|Relationship to me:
|Second Cousin 6 Times Removed
Bust of Frances Newman
in the Newman chapel at
Fifehead Magdalen (see note below)
|27th Aug 1775: Buried at Fifehead
|Sir Richard Newman of Fifehead
|1675 - 1721
|d. 4 Dec 1730
|(elder) Sir Samwell Newman
|b.<1712 d. 6 Jan 1763
|Elizabeth: m. Mr Kitchen
|b. >1712 d. 26 May 1774
Notes - The large Newman memorial at Fifehead displays the images of Frances and her two sisters Barbara and Elizabeth. I have assumed that the central image (pictured above) as being that of Frances.
I don't have birth dates for Frances or her sisters, however Di Clements quotes from Somerset Wills Sixth Series:
"1712 Sir Richd N of Fifehead M Bart. Proved 1722 by Sir Samuel Bart. To be buried at Fifehead. Monument not to exceed £200. Estates to be sold to raise £5000 for Frances eldest daughter and £3000 for Barbara. £60 for sister Toll. Codicil daughter Elizabeth, born since will made, £3000. Sir RN to be buried at Preston Deane Northants. The Trustees either died or renounced."
From this we can deduce from the abstract that Elizabeth was born after the date of the Will (1712, and that the other daughters were born before it).
Frances was the last "Newman of Fifehead", though it seems likely that she spent most of her later days living in London. Her brother Sir Samwell Newman had owned a residence in Old Palace Yard in Westminster, London where he died in 1747 and this is where his sisters lived after his death (as mentioned in the 1754 Act of Parliament mentioned below) Frances's own Will begins with the words "Frances Newman of Old Palace Yard Westminster" and the Will itself was registered in Westminster. However Frances must have spent some time in Fifehead because Peter Oxlade records that: "Two of Sir Samwell's three sisters continued to live at the Manor House and to control the estate until the last one died in 1775". This is partially supported by Gay Brennan who, in Dec 2014, wrote to say that she has a records showing that Frances died on 25th August 1775 and was buried in Fifehead just two days later, from which it can be deduced that she died there . Gay also reports that Frances's sister Barbara was buried at Fifehead on 17 Jan 1763; however this was 12 days after her death on 6 January 1763, so it is more likely that she died in Westminster and that her body was taken to Fifehead for burial.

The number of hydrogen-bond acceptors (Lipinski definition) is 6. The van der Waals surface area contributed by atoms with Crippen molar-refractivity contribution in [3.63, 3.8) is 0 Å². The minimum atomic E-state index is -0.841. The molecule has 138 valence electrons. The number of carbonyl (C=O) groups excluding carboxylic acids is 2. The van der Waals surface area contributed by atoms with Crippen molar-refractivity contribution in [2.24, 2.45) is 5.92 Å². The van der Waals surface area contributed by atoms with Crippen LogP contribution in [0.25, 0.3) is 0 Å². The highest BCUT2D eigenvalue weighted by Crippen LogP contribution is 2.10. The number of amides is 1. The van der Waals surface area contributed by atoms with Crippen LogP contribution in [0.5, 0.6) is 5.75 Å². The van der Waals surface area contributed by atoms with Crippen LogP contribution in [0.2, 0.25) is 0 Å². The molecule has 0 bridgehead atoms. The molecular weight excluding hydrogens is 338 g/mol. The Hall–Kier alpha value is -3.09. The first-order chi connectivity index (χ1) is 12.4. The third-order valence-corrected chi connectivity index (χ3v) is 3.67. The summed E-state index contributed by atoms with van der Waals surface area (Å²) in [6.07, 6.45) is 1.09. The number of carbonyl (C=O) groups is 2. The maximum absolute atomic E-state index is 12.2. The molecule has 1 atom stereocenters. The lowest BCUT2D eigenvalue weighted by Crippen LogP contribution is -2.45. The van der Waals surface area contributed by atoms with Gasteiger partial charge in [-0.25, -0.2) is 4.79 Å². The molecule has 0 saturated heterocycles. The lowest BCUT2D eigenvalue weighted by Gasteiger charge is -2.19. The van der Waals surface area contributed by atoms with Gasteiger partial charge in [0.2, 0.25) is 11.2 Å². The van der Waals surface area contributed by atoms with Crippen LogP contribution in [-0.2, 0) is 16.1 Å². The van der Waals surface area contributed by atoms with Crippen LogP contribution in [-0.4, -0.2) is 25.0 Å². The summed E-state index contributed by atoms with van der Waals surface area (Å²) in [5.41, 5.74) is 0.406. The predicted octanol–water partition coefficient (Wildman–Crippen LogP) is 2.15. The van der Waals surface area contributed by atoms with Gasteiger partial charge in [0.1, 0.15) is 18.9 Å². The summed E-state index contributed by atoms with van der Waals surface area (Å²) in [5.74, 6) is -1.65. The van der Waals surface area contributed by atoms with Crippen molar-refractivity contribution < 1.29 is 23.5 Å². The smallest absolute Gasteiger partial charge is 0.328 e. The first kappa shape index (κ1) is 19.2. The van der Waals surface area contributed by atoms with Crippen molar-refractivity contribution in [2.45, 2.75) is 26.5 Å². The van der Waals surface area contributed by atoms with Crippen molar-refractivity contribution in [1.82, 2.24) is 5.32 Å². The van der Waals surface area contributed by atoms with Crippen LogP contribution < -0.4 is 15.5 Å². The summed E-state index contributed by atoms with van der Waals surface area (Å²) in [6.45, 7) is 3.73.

Frances was the last Fifehead Newman, because after her death (in 1775) the Fifehead estate was sold in 1779.
Raymond Mercier has undertaken the enormous task of transcribing Frances's (16,000+ word) Will, commenting that:
"I have been transcribing the Will of Frances Newman, an incredibly long and repetitive affair. She seems to be responsible for arranging so much of the family fortunes from that time. .... The will uses the same long phrases over & over again, paragraphs that are called boiler plates -enough here to start a railway!" Raymond adds in a later email that "As to Frances' estate, I can only add up the amounts that were distributed, which I make £48,010, the ten being for the poor of Fifehead ! Poor indeed ! Goodness knows what all the estates added up to. Millionaires, no doubt, by any standard".